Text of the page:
The shooting that killed five Marines at two military facilities in Chattanooga, Tennessee has prompted questions about how best to protect these centres from potential attacks.
Rand Corporation terrorism and security expert, Brian Michael Jenkins told the New York Times Friday that facilities like the military recruiting center targeted by a 24-year-old gunman Thursday are deemed “soft targets,” and are “no more protected than a shoe store in a shopping mall.”
Jenkins says the people working there “are in uniform, but unarmed.”
That vulnerability has led the governors of at least four states to change that. Oklahoma governor, Mary Fallin (R) issued an executive order Friday allowing personnel to arm themselves at military facilities in the state, KOKH-TV reports.
“It is unfathomable that [unarmed Marines] should be vulnerable for attack in our own communities,” Fallin said in a statement Friday.
And on Saturday, the governors of Texas, Florida and Indiana authorised similar orders for National Guard members and recruiting offices.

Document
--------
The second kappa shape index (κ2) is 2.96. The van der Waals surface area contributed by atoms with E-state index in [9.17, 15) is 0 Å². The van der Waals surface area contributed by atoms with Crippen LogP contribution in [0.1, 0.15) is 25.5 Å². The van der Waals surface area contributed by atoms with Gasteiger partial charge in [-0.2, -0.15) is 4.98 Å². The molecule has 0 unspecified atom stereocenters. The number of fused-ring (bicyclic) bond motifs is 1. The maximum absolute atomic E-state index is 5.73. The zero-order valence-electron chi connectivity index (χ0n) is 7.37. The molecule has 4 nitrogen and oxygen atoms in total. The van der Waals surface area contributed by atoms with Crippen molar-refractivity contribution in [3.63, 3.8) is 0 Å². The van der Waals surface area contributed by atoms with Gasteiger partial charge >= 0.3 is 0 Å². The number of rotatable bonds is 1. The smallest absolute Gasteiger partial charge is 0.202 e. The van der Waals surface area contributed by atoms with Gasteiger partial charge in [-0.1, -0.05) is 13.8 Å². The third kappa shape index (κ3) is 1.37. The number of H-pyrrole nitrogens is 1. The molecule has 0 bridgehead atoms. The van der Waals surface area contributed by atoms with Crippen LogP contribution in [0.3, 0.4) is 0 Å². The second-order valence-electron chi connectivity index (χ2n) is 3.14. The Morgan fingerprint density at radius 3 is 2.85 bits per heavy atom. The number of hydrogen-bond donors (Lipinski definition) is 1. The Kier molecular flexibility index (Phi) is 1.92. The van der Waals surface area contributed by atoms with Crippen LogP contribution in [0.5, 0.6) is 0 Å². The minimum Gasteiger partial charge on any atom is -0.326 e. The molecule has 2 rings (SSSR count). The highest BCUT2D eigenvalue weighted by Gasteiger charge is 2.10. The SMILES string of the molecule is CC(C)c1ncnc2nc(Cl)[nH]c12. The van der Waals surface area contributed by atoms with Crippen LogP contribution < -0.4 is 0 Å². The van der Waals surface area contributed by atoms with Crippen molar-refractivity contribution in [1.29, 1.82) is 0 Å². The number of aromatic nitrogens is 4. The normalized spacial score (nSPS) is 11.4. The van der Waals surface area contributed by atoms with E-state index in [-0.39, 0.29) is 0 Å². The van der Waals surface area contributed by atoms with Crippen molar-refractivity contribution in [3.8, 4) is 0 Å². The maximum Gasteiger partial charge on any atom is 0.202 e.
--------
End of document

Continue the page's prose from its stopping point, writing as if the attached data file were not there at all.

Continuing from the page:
Six National Guard storefronts in Florida will be relocated to armories.
Florida governor Rick Scott (R) was cited in a Reuters report, saying “Guard members who do not carry weapons should get them and obtain expedited concealed weapon permits, if necessary.”
Speaking about the fatal attacks in Chattanooga, Texas governor Greg Abbott (R) said in a news release, “our military personnel must have the ability to defend themselves against these type of attacks on our own soil.”
FBI spokesman Ed Reinhold said the shooting in Chattanooga is being investigated “as an act of terrorism until we can confirm it is not.”
It’s another in a string of similar attacks against military outposts in the US since 2009. In that period, three different shootings at military installations on US soil have left 26 people dead.
Not all of the attacks, however, were the result of homegrown extremism — but such motives have been on the rise, according to analysis from New America, a nonpartisan think tank.
In a July report, the organisation found 313 individuals have been charged with jihadist extremism within the United States since 2001.
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